Certain wedding photographers might think it is necessary to include the groom or bride in every photograph; however, these pictures convey only a small portion of the overall story. Most WPJA members will say that you’re only documenting the wedding if you go to the outskirts and capture all the other aspects of the day’s festivities, the distinct and interspersed stories of guests enjoying the celebrations.
These types of photos are “sideline shots,” They differ from typical reaction shots the second photographer can capture while walking along the aisle, at the vows ceremony, or the cutting of the cake. These types of images are generally far removed from the traditional wedding day ceremony in terms of geography and thematically.
Most clients want an entire wedding day photo that is a full-blown record of their wedding day by capturing the reactions and actions of their guests. Professional photographers are aware of this and are eager to show their expertise in this kind of storytelling through images.
COVERING THE ENTIRE STORY
If weddings are a sum of many smaller pieces, and that’s why omitting the activities that are happening far from the bride and groom could be a violation of coverage. This is something other than WPJA members will let happen. When asked by members about their wedding photos, they revealed that approximately 30% to 50% of their shots are in the sideline category.
One of our members stated that wedding receptions are often chaotic, with various diverse things co-occurring. Many conversations happen simultaneously, and the entire day is packed with multiple distractions, including food or even kids running around. Apart from the fun, the wedding day is filled with emotion and must be captured for proper documentation. Additionally, by shooting these photos on the sidelines, the wedding photographer provides a unique service for the couple by letting them experience all the elements and moments they weren’t present. This way, the couple can revisit the entire experience and witness the joy in the surrounding area.
The guests can affirm the love the wedding couple and their guests have for their sideline pictures and note that many of them are praised for capturing beautiful moments that the couple may not have otherwise known.
These images of the sidelines are about more than just getting a broad range of coverage. It’s about ensuring you’ve tracked down every single guest and taken their photo amid the party. These are about depth, an essential element of a good photography journal of the event, as well as the artistic quality of the images.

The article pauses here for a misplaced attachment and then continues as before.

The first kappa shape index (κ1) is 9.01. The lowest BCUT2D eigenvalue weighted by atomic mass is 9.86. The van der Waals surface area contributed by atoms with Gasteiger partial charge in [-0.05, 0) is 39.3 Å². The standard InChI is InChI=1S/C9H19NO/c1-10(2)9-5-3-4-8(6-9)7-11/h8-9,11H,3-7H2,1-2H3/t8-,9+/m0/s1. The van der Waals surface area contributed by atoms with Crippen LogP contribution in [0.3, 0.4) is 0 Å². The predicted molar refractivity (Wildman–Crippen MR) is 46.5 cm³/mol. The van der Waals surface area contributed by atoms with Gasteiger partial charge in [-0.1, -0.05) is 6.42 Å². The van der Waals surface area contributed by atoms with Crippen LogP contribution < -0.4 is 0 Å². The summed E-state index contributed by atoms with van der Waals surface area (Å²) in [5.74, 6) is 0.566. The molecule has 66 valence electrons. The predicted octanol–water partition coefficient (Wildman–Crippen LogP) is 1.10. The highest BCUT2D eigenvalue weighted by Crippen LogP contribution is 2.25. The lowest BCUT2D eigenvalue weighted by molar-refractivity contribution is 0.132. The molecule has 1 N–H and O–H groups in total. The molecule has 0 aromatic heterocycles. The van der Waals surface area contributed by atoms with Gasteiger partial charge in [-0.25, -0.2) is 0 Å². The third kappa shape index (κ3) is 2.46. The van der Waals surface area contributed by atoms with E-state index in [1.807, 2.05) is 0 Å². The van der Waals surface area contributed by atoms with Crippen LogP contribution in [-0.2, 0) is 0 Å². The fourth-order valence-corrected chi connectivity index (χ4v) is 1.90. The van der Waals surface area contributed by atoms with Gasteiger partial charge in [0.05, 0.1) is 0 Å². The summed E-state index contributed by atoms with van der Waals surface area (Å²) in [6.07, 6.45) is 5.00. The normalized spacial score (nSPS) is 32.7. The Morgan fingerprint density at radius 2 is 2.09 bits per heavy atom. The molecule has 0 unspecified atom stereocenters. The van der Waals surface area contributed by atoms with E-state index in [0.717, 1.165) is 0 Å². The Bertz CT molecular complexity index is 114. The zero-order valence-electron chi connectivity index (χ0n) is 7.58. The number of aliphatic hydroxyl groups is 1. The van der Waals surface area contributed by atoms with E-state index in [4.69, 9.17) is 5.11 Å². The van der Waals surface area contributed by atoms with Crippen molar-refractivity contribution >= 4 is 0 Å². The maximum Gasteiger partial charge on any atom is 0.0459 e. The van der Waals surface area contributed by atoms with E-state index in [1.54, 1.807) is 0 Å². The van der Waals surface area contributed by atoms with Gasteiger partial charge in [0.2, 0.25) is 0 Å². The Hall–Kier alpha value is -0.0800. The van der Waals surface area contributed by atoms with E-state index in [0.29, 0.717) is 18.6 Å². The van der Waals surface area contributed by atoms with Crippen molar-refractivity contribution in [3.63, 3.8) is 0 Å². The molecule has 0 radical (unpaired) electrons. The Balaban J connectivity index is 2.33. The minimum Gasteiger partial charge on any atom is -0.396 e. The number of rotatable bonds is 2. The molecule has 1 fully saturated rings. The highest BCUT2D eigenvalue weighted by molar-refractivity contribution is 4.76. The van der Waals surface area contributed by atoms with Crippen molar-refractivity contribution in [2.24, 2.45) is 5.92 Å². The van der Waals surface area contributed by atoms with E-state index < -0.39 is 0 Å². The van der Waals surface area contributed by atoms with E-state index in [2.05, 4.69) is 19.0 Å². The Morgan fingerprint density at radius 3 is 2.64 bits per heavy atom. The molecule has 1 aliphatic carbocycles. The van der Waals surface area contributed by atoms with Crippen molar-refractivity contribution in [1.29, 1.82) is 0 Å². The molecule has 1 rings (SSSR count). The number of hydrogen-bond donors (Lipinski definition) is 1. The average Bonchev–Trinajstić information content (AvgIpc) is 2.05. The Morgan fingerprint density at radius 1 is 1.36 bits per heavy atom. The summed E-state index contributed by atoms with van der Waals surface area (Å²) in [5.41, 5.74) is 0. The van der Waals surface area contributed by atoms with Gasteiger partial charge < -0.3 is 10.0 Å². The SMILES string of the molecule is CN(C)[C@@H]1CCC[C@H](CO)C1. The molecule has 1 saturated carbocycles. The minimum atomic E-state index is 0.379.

Many of our members have stressed the importance of taking pictures of the entire wedding day, not just the moments that involve the groom or bride that can soon start to look the same and provide a few different options. The groom and bride aren’t the only aspects of the wedding day. Therefore, guests’ reactions, emotions, and memorable moments are equally significant. While photographs are obviously essential too, they’re only one aspect of the ceremony, and those “side stories” will provide a more full, enriched impression of the day.
CURIOSITY AND WONDER
It is crucial to be attentive to your thoughts and let yourself be awed by them in the form of curiosity, excitement, and joy. Those emotions that inspired your professional career are essential in capturing the best sideline shots you can. Let your feelings guide you, and do not get caught up in being too self-conscious. If you don’t follow the rules, pursue what you’re most interested in or what you are most interested in immediately and let that be the guiding force.
The most important and unique aspect of the sideline shot is that you’re unaffected and can play, experiment, and expand your imagination.
ANTICIPATION AND SKILL
The ability to anticipate is essential for the wedding photographer, and our members have shared their thoughts, affirming that their success in photography can be directly attributed to this ability. Sometimes, you’ll be waiting for quite some time to capture the photo you’re after; however, if you identify the areas where the most distinctive lighting and intriguing compositional elements are, you are patient enough and patient. Eventually, the perfect moment will arrive.
Sometimes, this waiting may be in a static state, or you’ll be moving around looking for the correct details–where you are and who’s about, what’s the lighting, and what’s going on in everyone’s eyes. But If you’re alert for perfect moments, you’ll be prepared for the moment it occurs.